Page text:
They performed detailed structural characterizations using high-resolution small-angle X-ray scattering (SAXS) with high-resolution microscopy to verify the retention of the H1 mesophase after UV-initiated cross-linking. They optimized the composition to develop 70 weight percent METDAB with 22. 8 weight percent water, 5.4 weight percent OEG-DMA and 1.8 weight percent EG-DMA with photoinitiator to form a stable, homogenous H1 mesophase gel. The resulting gel sample showed excellent transparency to retain integrity after immersing in water for 24 hours for resistance against structural collapse due to water swelling. Feng et al. obtained a high-resolution TEM image of the sample to observe an ordered array of hexagonally packed nanofibrils displaying a six-fold symmetry.
The water-continuous nature of the self-assembled, cross-linked H1 mesophase and its mechanical resilience was attractive for membrane application, which Feng et al. tested as a proof-of-concept. For this, they produced a membrane by cross-linking a thin film of the H1 mesophase with UV exposure, on a commercially sourced, polyacrylonitrile (PAN) ultrafiltration membrane. They then imaged the H1/PAN composite membrane using a scanning electron microscope (SEM) and tested the surface morphology using atomic force microscopy (AFM). During the experiments, the composite membranes showed strong size selectivity toward charged organic dye molecules. Based on the transport data, Feng et al. showed that the membrane could effectively separate solutes on the basis of their size and charge.
The researchers propose additional investigations to highlight the boundary between porous and solution diffusion mechanisms in polymer membranes. For instance, the water permeability decreased up to 50 percent when they filtered charged solutes but remained unaltered in the presence of natural solutes. The permeabilities and function of the self-assembled nanomembranes developed in the study compared favorably with commercial nanofiltration membranes such as Dow FILMTEC NF90-400. The research team observed water-facing quaternary ammonium groups on the nanofibrils to represent anti-biofouling behavior due to well-established anti-microbial properties of the functional groups. They studied the potential for anti-biofouling behavior of H1 membranes using a standard colony-forming unit (CFU) enumeration assay.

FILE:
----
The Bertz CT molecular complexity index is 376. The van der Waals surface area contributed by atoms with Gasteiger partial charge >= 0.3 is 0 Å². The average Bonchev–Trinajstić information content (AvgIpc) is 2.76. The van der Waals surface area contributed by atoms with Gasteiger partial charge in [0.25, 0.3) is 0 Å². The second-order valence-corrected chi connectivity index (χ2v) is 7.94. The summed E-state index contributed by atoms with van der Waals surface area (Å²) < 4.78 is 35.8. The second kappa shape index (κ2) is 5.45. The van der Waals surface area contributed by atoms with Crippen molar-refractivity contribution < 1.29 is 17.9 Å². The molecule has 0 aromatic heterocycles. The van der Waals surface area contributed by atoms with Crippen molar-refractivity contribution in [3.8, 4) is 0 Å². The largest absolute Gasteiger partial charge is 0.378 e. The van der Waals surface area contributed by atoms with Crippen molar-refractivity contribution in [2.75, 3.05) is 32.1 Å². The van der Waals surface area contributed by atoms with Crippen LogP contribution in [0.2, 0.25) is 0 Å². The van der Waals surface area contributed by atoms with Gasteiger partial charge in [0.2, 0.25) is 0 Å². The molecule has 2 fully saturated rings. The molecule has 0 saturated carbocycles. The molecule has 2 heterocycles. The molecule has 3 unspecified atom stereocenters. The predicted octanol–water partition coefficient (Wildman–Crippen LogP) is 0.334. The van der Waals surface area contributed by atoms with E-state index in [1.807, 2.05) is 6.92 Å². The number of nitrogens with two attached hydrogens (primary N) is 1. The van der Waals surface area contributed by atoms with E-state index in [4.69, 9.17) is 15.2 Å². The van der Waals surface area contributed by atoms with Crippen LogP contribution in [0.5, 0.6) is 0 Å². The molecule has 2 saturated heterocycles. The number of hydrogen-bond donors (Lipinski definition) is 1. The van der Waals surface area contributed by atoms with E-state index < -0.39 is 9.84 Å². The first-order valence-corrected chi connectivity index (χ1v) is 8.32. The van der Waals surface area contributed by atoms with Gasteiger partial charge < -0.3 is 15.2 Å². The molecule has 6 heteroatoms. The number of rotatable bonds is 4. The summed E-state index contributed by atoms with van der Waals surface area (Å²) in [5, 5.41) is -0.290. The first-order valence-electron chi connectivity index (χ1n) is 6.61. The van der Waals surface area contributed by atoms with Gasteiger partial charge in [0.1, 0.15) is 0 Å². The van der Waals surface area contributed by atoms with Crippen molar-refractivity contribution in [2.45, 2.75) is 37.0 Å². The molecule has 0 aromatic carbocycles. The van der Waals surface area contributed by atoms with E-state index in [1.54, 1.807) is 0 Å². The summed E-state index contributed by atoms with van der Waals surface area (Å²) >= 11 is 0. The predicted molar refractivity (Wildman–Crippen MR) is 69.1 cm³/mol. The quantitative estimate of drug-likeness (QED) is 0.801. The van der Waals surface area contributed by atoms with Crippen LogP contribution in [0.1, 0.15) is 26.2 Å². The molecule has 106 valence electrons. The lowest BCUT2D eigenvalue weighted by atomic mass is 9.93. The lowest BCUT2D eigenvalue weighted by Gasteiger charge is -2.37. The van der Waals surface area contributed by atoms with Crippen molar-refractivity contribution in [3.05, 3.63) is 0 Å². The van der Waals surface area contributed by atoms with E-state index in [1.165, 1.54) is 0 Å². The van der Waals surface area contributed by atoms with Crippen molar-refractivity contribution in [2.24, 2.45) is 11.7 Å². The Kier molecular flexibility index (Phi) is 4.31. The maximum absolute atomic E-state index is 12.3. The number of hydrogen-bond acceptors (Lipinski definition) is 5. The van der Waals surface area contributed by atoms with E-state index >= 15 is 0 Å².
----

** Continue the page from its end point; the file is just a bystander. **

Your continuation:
During the experiments, they kept PAN membranes (control group) or H1 membranes in contact with gram-negative bacteria (Escherichia coli) in suspension for 3 hours. When they sonicated the membranes mildly in saline solution, the bacteria detached from the surfaces for subsequent culture on agar and overnight incubation. The results showed the number of viable E. coli cells on the H1 membrane to be 3 orders of magnitude smaller than the control, proving anti-biofouling activity of the membranes. The results confirmed a strong antimicrobial response for H1, as anticipated due to the presence of quaternary ammonium groups.
In this way, Xundu Feng and colleagues reported a simple approach to engineer polymer nanofiltration membranes with a unique structure of ordered nanofibril arrays. In the approach, they used a cross-linkable, water-continuous lyotropic H1 mesophase template to create the morphology of interest. They followed the engineering step with systematic, materials characterization techniques to confirm the formation of highly ordered nanostructures with high fidelity for mechanical robustness. The present work was the first to directly image the polymerized lyotropic H1 mesophase.
The scientists synthesized the main constituent species of the system METDAB in a single step, using readily available and inexpensive reagents. Using the membrane, they demonstrated clear, size-based selectivity with molecular dyes as model solutes, alongside water permeabilities approximating 10 liters m−2 hour−1 bar−1 μm. The research team aims to optimize the procedures of fabrication to provide thinner selective layers by modifying the surface chemistry of the nanofibrils for water nanofiltration and treatment using antimicrobial membranes in practical applications.
Ho Bum Park et al. Maximizing the right stuff: The trade-off between membrane permeability and selectivity, Science (2017). DOI: 10.1126/science.aab0530
D. L. Gin et al. Designing the Next Generation of Chemical Separation Membranes, Science (2011). DOI: 10.1126/science.1203771
Bruce E. Logan et al. Membrane-based processes for sustainable power generation using water, Nature (2012). DOI: 10.1038/nature11477